On a bike, I’m running 38 tires and it feels great even on the road they don’t feel as bad as I thought, and off-road it’s really good.
I guess it gets a bit dicey in a single track. So, for me, it’s a leisure thing, I just go off and ride. But we are seeing a lot of races, big races like Dirty Kanza seem to have taken hold and even Granger, what’d you think about those?
There’s definitely a market for races and I think the scale of people riding those races is ever increasing and I think it’s a really exciting aspect of the sports well, that cycling forever developing, and it’s exciting for off-road, as well.
That it gets a mix of crowd, a mix of mountain bikers, and a mix of road riders, as well. – [Neil] It’s funny, I look at some of the pictures see on Instagram of those epic American vistas of endless fire roads.
We don’t really have that type of ride in the UK, do we? – We don’t, no, and I think that’s why gravel riding in the UK is so much different.
We’ve got a lot of canals, we’ve got loads of towpaths, which are perfect for those gravel riding scenes to ride on, and then you’ve got yet open fields, as well.
You can link up parts of woods and roads and towpaths together and I guess that sort of answers the question posed in this article and is in the UK it’s sort of what cross-riders do, riding through muddy bogs.
There is you may want to know what mountain bikers do as well and riding through forests. So, I guess it’s going to attract those people to do the same sort of thing, but on a different bike.
For sure, and I think that’s what’s so exciting, especially about gravel riding. So the gravel bike has actually replaced the road bike.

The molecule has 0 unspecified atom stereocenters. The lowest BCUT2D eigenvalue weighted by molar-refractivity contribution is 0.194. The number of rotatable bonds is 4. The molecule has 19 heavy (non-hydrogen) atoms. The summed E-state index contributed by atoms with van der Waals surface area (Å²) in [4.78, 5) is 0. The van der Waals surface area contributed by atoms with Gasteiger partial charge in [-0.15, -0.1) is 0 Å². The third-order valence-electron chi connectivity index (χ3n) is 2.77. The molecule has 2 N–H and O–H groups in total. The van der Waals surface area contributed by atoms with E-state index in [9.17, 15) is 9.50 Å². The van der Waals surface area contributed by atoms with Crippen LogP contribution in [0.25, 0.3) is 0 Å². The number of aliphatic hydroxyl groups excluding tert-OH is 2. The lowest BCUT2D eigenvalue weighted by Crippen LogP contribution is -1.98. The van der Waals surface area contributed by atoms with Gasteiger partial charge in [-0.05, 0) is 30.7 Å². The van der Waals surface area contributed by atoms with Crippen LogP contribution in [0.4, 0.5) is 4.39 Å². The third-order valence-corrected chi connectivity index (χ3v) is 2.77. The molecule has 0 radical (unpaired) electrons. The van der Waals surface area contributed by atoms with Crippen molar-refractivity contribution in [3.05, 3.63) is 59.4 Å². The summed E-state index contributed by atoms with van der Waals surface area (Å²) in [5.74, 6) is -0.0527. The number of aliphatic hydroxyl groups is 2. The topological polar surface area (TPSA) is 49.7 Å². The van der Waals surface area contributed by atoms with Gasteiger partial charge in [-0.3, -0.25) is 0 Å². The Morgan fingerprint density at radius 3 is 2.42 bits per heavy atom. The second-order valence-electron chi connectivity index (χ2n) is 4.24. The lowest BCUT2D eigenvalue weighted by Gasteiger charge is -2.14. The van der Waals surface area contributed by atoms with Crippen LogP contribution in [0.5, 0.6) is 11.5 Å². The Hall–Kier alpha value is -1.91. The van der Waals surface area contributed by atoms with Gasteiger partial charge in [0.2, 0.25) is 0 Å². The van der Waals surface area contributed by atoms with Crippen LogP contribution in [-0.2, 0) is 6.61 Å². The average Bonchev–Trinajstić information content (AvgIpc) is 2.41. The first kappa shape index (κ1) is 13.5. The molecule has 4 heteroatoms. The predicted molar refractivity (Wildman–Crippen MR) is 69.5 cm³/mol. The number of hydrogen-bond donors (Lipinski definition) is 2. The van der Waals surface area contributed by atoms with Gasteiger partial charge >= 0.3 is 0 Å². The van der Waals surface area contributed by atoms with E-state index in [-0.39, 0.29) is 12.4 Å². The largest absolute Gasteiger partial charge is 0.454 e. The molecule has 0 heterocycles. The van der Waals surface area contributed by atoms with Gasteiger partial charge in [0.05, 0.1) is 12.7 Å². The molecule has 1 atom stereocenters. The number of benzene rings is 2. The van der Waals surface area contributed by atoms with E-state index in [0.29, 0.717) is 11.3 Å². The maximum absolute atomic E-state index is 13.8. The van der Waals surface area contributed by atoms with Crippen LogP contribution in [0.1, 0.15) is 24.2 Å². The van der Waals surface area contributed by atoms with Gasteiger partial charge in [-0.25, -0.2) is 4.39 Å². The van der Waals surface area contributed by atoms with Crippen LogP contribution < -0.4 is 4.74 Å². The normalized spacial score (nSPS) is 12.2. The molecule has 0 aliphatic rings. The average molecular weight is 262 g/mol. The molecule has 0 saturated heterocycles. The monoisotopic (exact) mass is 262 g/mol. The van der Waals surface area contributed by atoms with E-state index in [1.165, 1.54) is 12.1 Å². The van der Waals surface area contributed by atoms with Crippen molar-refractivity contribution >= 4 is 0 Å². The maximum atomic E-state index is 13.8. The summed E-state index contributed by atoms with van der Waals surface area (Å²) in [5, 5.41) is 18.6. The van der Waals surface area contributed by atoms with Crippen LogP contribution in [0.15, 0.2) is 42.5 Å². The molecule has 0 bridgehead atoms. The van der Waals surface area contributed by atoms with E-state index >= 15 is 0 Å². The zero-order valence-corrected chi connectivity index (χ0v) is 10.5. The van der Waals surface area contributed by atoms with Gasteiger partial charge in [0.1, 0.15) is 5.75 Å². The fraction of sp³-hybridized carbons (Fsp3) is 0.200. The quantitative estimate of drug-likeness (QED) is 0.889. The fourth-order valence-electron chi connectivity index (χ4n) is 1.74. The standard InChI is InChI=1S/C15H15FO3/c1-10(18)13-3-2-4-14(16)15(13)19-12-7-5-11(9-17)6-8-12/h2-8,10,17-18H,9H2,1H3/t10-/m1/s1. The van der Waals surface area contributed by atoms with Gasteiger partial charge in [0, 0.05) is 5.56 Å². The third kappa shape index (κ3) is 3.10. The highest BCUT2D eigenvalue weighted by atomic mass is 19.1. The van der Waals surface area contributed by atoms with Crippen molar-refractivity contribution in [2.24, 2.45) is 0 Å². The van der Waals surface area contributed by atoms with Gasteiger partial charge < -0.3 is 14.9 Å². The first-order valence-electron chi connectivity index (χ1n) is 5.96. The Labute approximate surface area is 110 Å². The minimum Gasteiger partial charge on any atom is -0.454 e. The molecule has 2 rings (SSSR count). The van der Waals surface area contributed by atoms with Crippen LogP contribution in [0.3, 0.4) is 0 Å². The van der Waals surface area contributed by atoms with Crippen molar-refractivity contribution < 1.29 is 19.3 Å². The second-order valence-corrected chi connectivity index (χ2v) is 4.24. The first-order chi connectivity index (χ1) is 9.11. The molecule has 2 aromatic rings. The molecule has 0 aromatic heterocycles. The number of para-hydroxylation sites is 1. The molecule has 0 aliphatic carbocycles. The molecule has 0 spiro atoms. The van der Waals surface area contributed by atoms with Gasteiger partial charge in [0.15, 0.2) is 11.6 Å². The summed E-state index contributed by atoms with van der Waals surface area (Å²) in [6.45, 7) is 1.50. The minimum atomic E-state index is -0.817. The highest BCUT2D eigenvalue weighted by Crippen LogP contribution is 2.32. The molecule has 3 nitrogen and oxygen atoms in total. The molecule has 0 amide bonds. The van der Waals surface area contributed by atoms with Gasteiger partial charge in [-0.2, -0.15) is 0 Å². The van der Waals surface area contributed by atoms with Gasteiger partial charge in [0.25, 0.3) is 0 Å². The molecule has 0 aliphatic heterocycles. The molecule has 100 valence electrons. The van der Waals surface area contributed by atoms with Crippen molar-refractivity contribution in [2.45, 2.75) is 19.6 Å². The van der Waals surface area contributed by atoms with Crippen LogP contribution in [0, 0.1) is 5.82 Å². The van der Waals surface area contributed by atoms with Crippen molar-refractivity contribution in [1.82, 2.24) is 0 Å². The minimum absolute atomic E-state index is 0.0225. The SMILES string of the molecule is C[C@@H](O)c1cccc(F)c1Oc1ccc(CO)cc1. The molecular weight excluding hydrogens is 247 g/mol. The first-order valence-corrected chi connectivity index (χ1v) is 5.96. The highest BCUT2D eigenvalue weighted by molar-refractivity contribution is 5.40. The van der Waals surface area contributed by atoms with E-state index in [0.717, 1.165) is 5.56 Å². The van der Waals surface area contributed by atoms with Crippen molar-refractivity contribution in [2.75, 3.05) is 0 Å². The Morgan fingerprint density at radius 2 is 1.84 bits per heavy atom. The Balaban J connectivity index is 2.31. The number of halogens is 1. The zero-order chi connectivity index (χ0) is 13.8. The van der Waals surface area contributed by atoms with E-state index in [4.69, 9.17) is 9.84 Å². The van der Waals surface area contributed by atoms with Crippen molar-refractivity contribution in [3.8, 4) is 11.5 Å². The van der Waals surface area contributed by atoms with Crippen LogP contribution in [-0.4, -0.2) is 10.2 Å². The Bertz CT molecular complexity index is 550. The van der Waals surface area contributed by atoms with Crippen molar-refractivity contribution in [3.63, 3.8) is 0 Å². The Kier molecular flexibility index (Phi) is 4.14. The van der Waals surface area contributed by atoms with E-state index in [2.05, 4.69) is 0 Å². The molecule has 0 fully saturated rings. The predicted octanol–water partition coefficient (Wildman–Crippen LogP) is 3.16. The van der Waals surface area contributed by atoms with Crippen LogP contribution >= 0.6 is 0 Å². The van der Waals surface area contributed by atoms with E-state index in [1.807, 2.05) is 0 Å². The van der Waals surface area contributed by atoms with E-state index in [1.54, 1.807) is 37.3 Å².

I can do those rides linking the final off-road bitsy bit of fire road and a bit of road but what do you feel about the sort hipster adventure riding.
think it’s exciting and fun and it poses the fact that you can go further for longer on those big adventures and make a big trip of it.
Even getaway we’re sticking a beer in your bottle cage so who do you think gravel bikes are for? I think it’s easy to say it’s for everybody.
It’s a happy medium for mountain bikers wanting something different to not be quite classed as a roadie. There will be some of that and I suppose. I’m not bothered, but definitely, some money bikers don’t want to be associated with being a roadie.
I think that is the thing, and I think gravel riding, for sure, helps meet in the middle and It’s definitely becoming so popular.
We’ve also got niches like the racing side of it and the lifestyle, bike packing side of it, as well. Which is cool, it involves a lot of people and definitely, and I think bike packing’s such a cool thing.
You can see amazing things and go to some really cool places and meet new people, and I think gravel riding can bring two different types of bike riders together absolutely.
You may have seen various articles about cyclocross but this is one of the unique posts we’ve done on. But I definitely think there’s a happy medium, where, as you say, everyone can do a bit of it.
It’s the adventure side of a gravel bike that I really like and stick some frame bags on and I can a bike packing on a bike that’s more robust than a road bike and I’m more able to cover big miles than my cross-country bike.
I suppose it’s a bit like old-school bike touring but, in my eyes, it’s a lot cooler, and don’t forget you can throw in some proper off-roading on a bike that can handle it.
More bikes, more options, it can’t be a bad thing, surely? Let us know in the comments down below if you’re into gravel bikes or if you’re curious about trying one out and want to learn more biking tips you can visit OutdoorXsports and there you can get more information.